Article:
Archive for April, 2010

Forgetting And Remembering

April 28, 2010

I woke up hungry this morning, but deeply hungry. My usual banana and coffee did nothing to assuage the feeling of emptiness. A bowl of cereal made it possible to walk with the dogs, but the sense of lack was still with me. I have put menial tasks  ahead of this blog, not wanting to write of restlessness  or discontentment. Each time I approached the keyboard, I faced the emptiness – my mind as filled with longing as the rest of me. No words would come; no words could express my present state of being. And they still can’t. For I am a secret from myself; I cannot share what I don’t yet know. Even as I may manage to fill this page, the door will stay locked, the mystery remain hidden – until…

I wrote the above three days ago, and I long to write that things have changed, but if any thing, my state of longing has intensified. Last night I lay wakeful, my belly growling with unease. I have written that my body has been wanting my attention. This still seems to be the case. My inclination is to say: “Be still… Be quiet… Just let me get on with life.” But we continue to be at odds, my body and me, regardless of my recent affirmation of my sensual side. I slipped away too quickly from  that blessed awareness. That day of glowing sweetness  seems forever ago. I guess my body is truly disappointed.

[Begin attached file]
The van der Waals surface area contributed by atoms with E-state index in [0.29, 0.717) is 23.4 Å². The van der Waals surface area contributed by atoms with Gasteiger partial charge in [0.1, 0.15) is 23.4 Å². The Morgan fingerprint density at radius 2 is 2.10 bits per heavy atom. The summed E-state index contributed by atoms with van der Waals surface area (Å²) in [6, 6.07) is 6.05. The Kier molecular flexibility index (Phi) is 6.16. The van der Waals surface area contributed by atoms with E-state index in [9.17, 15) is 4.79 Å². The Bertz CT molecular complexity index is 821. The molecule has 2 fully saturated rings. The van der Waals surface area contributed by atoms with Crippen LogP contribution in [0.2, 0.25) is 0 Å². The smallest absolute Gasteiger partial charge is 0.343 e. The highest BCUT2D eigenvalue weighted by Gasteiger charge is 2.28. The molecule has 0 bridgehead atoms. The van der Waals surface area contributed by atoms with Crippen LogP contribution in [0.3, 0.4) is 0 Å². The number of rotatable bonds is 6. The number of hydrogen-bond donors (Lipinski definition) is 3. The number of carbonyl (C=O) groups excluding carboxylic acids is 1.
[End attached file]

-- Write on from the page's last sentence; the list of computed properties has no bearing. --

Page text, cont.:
It waxed so hopefull as we moved together through that afternoon, awake to breezy warmth caressing sensitive skin. The park where I walked with the pups was a lush green envelope into which I was gratefully received. I belonged. I remember belonging, not in an abstract way, but fully alive to the physicality of my relationship with trees, birds, water. Substance of one was substance of the other. The sun-warmed bark of tree was more than visible. I felt its rough substantiality – and the feathery green foliage newly sprung from their extremities seemed to reach and touch and stroke without reserve the woman present in their midst. Yes, I remember being lover to the trees, and knowing the exhilaration of a warbler’s flight. The eager lapping of the waves against the shore was titilating and delicious to the earth and me. And I was not afraid of what I felt. Let me not be afraid of what I feel.